Mike Carrivick, chief executive, BAR UK
If there is one thing politicians, business leaders and transport providers agree upon, it is that transport investment will drive economic growth. Why then does air transport seemingly get treated differently?
Bus and coach companies provide mass transport and play a vital role in reducing car traffic. In general, they are privately owned and operated and benefit from free infrastructure in the form of roads as well as some attractive public subsidies.
In 2010-11, these subsidies amounted to £2.26 billion, which is great news if you are a shareholder.
Rail transport is such a vital part of the nation’s transport infrastructure that the privately owned train operating companies are granted significant public subsidies. The £4.6-billion payout in 2009-10 went a long way to paying for the infrastructure provided by Network Rail. Again, that is great if you are a shareholder.
Air transport also plays a vital role in meeting the UK’s transport needs but it is treated altogether differently.
All aviation costs incurred in the UK have to be self-funded by the airlines, the airports and their customers. These costs include airports, air traffic control and services provided by the Civil Aviation Authority. No subsidies are granted for air travel.
So why, especially as the industry would fund the additional hub airport capacity so desperately needed, is aviation policy caught in a vacuum of the government’s making?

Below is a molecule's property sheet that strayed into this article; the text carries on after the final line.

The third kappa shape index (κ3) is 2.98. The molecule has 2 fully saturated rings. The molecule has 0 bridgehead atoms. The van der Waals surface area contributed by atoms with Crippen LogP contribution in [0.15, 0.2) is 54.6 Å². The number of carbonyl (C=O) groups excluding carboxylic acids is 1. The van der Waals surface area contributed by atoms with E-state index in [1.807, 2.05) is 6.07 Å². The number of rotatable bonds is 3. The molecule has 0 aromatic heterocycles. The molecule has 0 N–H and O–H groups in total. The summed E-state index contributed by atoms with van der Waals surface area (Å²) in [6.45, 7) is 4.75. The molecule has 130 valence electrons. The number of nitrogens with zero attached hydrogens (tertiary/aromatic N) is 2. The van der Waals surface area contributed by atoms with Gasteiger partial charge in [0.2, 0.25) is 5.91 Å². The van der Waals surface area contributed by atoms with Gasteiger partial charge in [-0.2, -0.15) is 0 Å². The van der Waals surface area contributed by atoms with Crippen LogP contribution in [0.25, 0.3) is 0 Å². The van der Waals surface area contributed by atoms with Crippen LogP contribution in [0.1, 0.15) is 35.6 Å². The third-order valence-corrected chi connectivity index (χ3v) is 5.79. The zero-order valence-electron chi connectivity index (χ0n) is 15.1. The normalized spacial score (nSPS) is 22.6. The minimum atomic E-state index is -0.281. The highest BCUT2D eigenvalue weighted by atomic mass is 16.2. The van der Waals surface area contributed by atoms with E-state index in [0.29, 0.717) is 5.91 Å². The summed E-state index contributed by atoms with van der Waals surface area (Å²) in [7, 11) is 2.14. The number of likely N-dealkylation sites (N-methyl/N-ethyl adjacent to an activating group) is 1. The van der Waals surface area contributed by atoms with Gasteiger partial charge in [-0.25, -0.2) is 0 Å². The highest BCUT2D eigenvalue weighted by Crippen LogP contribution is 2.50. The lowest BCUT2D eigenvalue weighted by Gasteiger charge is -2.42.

Apart from the environmental discussions that arise in any airport context, the concept and necessity of a hub airport seems to puzzle the government.
Yet the concept of creating a transport hub where travellers (and freight) can make efficient and frequent connections to a large number of destinations is a well-tried and proven one.
In fact, it’s a primary reason why Crossrail is being built through London, so travellers don’t come to an abrupt end at a London terminus but can connect direct to a large number of other rail and underground lines. The same concept applies at hundreds of stations throughout the UK where train and bus travellers connect from one mode to the other.
When it comes to air travel, the mental shutters seem to come down and integration opportunities are being lost.
Meanwhile, the UK’s competitors abroad are putting the concept of integrated hubs to good use and expanding their own economies at the expense of the UK.
It is perverse that the government proposes to spend more than £30 billion of public funds on the HS2 (high-speed) rail project while turning down the aviation industry’s intention to self-fund the additional capacity urgently needed at the UK’s hub airport, Heathrow.
The government has at least finally acknowledged there is a problem. However, the only action promised so far is a series of further consultations, without firm dates of delivery. That is a public sign of indecision and a signal for investors to look elsewhere.
The Board of Airline Representatives in the UK (BAR UK) calls upon the government to develop its aviation policy in an enlightened way, consider all options and do so as quickly as possible within a stated timeframe.
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